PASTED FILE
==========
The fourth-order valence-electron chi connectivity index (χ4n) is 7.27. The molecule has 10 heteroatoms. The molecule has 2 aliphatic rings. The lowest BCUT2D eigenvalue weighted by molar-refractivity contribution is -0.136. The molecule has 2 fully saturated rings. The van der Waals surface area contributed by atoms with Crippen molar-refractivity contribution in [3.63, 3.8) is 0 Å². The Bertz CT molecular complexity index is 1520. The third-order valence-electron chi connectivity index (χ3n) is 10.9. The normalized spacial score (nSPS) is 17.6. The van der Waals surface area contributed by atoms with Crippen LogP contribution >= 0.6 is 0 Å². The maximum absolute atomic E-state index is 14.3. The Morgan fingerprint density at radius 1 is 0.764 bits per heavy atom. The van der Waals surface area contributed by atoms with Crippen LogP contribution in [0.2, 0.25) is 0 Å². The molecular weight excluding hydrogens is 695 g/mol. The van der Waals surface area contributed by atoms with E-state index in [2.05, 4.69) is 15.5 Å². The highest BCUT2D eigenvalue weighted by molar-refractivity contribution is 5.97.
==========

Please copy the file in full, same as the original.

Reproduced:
The fourth-order valence-electron chi connectivity index (χ4n) is 7.27. The molecule has 10 heteroatoms. The molecule has 2 aliphatic rings. The lowest BCUT2D eigenvalue weighted by molar-refractivity contribution is -0.136. The molecule has 2 fully saturated rings. The van der Waals surface area contributed by atoms with Crippen molar-refractivity contribution in [3.63, 3.8) is 0 Å². The Bertz CT molecular complexity index is 1520. The third-order valence-electron chi connectivity index (χ3n) is 10.9. The normalized spacial score (nSPS) is 17.6. The van der Waals surface area contributed by atoms with Crippen LogP contribution >= 0.6 is 0 Å². The maximum absolute atomic E-state index is 14.3. The Morgan fingerprint density at radius 1 is 0.764 bits per heavy atom. The van der Waals surface area contributed by atoms with Crippen LogP contribution in [0.2, 0.25) is 0 Å². The molecular weight excluding hydrogens is 695 g/mol. The van der Waals surface area contributed by atoms with E-state index in [2.05, 4.69) is 15.5 Å². The highest BCUT2D eigenvalue weighted by molar-refractivity contribution is 5.97.